Libby’s history surrounds you from the ground up as soon as you step foot into The Kootenai — literally. From the sacred river to the dense forests, there’s no way to miss why Mother Nature’s bounty drew in early settlers. Heck, it’s what got most of us here. A piece of the great outdoors for ourselves.

Early history

Libby’s early history is tied to the Kootenai River. For centuries, the Kootenai Tribe used the river as a travel corridor between Idaho’s lowlands to the south and British Columbia’s Tobacco Plains to the north. While it is believed that no tribe made a permanent home in the Libby area, the Kootenai people often canoed, hunted and fished in the area. They also visited Kootenai Falls, a sacred site used for spiritual purposes.

In the early 19th century, David Thompson, a British-Canadian explorer who has been described as the “greatest land geographer who ever lived,” arrived in the area through his work for Hudson’s Bay Company. He navigated the area using Native American game trails and markings. Shortly after his explorations, fur trappers and traders arrived to exploit the various animals living along the Kootenai River and its many tributaries.

Prospectors first flocked to the upper reaches of Libby Creek, one such tributary, in 1866. Five hundred hardened miners braved the trying journey into the most remote of Montana’s wild lands in hopes of striking it rich. But they found deposits to be shallow, and most of the group left in search of more promising prospects within a year of their arrival. The Kootenai was allowed to return to quieter times.

In the following years, only small groups of prospectors passed through in hopes of discovering an El Dorado missed by earlier miners. Some of these visitors stayed to make the beautiful area home, especially drawn in by rumors of the Great Northern Railroad coming. They built homesteads and mills along the river and creeks, started ranching and built The Kootenai’s first wagon roads in the 1880s.

Just as these small, family mills began to pop up in the area, the Great Northern arrived at the young village that was constructed of green lumber with streets full of larch stumps. Initially named Libby Creek by the railroad, the town was mainly saloons and boarding houses that catered to prospectors. The railroad meant easy, economical access to the area — described as seemingly endless forested valleys with unlimited opportunity — for many more people to live and work.

Timber & mining

A group of families from Wisconsin built the first large mill here in 1906. Known as the Dawson Lumber Company, this mill on the banks of Libby Creek operated until 1910 when it was purchased by the J. Neils Lumber Company. Over time the mill expanded until it became one of the largest lumber mills in Montana. Generations of Libby residents worked in the mill’s vast operations. In the 1960s, more than 1,500 people were employed by the one company.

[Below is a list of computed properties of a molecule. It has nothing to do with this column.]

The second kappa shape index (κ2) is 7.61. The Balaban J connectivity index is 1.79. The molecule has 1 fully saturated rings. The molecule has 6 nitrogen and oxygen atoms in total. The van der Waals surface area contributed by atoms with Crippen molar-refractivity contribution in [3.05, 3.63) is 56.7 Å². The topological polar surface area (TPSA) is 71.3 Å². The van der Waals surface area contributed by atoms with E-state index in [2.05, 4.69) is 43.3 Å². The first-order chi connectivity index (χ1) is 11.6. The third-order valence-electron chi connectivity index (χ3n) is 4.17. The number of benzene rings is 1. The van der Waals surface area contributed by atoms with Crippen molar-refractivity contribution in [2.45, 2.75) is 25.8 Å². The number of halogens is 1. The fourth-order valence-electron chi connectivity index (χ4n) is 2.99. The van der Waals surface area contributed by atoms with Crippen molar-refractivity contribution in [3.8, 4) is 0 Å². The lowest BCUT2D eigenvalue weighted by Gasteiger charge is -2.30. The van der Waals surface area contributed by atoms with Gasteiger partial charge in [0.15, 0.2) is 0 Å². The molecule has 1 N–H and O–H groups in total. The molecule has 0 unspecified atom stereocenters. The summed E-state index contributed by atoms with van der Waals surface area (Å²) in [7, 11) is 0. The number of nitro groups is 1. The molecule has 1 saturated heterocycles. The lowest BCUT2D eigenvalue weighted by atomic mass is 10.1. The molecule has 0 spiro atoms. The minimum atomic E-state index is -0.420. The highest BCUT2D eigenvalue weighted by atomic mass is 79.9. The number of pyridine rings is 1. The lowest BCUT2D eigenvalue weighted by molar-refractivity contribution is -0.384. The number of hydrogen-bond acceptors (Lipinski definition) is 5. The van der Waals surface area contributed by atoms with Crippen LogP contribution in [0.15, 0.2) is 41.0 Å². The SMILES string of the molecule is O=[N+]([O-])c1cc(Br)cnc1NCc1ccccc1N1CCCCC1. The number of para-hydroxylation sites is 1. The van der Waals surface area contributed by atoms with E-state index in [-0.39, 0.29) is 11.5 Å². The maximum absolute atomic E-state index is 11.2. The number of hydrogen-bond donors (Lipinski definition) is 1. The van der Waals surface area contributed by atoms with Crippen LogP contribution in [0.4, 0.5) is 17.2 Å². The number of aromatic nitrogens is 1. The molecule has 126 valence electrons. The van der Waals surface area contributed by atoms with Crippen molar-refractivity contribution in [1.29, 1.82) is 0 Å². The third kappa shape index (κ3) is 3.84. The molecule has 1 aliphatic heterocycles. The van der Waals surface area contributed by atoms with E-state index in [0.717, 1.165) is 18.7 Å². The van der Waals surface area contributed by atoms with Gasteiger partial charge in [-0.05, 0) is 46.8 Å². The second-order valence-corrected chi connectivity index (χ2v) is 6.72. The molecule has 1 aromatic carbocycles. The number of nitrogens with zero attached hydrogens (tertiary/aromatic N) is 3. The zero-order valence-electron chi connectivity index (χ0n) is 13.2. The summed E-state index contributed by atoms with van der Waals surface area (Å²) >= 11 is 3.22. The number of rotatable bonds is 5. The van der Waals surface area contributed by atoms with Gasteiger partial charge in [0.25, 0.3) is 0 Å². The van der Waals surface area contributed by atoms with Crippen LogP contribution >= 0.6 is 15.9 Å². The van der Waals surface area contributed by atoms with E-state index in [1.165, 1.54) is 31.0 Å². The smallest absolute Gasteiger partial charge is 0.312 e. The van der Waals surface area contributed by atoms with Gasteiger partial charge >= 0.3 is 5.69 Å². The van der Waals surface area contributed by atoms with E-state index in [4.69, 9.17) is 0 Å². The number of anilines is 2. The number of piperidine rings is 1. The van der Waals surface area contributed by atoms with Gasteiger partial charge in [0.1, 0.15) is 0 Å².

During the timber industry’s early growth, vermiculite deposits were located by prospectors. This unique mineral expands when heated, but at first was thought to be useless. In 1919, E.N. Alley bought these deposits’ claims along Rainy Creek and started the Zonolite Company. This would become the longest-running mine to operate in the Libby area because of Alley’s keen marketing skills. Vermiculite was utilized for insulation, fireproofing and soil conditioning.

Modern day

Libby experienced its greatest growth during the Libby Dam project. Built to control flooding and for recreation and power generation, the Libby Dam forever changed the small town in the Kootenai Valley. At the height of construction in 1970, more than 2,000 workers were employed to build the dam, relocate the Great Northern Railroad’s path and construct roads and highways around the newly formed reservoir, Lake Koocanusa. Libby grew along with the dam project as new housing developments, businesses and schools were built to handle the associated boom. Following Libby Dam’s completion in 1975, Libby returned its traditional economy of lumbering and mining.

The mine, purchased by W.R. Grace and Company in 1963, was the exporter of 80 percent of the world’s vermiculite. Operations continued until 1990 when the mine closed due to the presence of asbestos in the ore body. Fortunately, the U.S. Environmental Protection Agency replaced W.R. Grace as the number one employer in town, as work to clean up Libby began.

After 15 years of intensive cleanup, Libby continues full speed ahead without the lulls of past transitions — just a few too many souls know how good this place is for it to be abandoned now. As the EPA prepares to complete the cleanup in 2020, the economy is already transforming with budding infrastructure and a drastic influx of technology. New businesses are growing and Libby’s economy is diversifying like never before.

Libby’s future is starting now.

 Libby Area